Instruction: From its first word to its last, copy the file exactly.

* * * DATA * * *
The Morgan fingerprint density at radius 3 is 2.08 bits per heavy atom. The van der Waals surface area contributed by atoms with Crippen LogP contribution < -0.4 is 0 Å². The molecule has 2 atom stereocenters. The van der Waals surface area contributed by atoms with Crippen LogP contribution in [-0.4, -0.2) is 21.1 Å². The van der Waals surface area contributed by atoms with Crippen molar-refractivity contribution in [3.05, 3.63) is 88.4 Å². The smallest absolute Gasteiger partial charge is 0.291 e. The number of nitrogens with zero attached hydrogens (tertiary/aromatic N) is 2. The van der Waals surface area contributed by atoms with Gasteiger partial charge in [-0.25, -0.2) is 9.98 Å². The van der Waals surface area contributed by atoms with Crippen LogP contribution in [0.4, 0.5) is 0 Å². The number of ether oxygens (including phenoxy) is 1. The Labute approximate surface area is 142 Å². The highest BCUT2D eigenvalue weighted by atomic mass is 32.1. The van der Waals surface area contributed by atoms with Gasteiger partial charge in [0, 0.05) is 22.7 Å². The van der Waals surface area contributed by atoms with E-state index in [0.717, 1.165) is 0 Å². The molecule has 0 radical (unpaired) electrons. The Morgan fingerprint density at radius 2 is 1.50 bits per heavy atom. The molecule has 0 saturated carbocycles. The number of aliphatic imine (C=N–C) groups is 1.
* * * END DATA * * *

The Morgan fingerprint density at radius 3 is 2.08 bits per heavy atom. The van der Waals surface area contributed by atoms with Crippen LogP contribution < -0.4 is 0 Å². The molecule has 2 atom stereocenters. The van der Waals surface area contributed by atoms with Crippen LogP contribution in [-0.4, -0.2) is 21.1 Å². The van der Waals surface area contributed by atoms with Crippen molar-refractivity contribution in [3.05, 3.63) is 88.4 Å². The smallest absolute Gasteiger partial charge is 0.291 e. The number of nitrogens with zero attached hydrogens (tertiary/aromatic N) is 2. The van der Waals surface area contributed by atoms with Gasteiger partial charge in [-0.25, -0.2) is 9.98 Å². The van der Waals surface area contributed by atoms with Crippen LogP contribution in [0.4, 0.5) is 0 Å². The number of ether oxygens (including phenoxy) is 1. The Labute approximate surface area is 142 Å². The highest BCUT2D eigenvalue weighted by atomic mass is 32.1. The van der Waals surface area contributed by atoms with Gasteiger partial charge in [0, 0.05) is 22.7 Å². The van der Waals surface area contributed by atoms with E-state index in [0.717, 1.165) is 0 Å². The molecule has 0 radical (unpaired) electrons. The Morgan fingerprint density at radius 2 is 1.50 bits per heavy atom. The molecule has 0 saturated carbocycles. The number of aliphatic imine (C=N–C) groups is 1.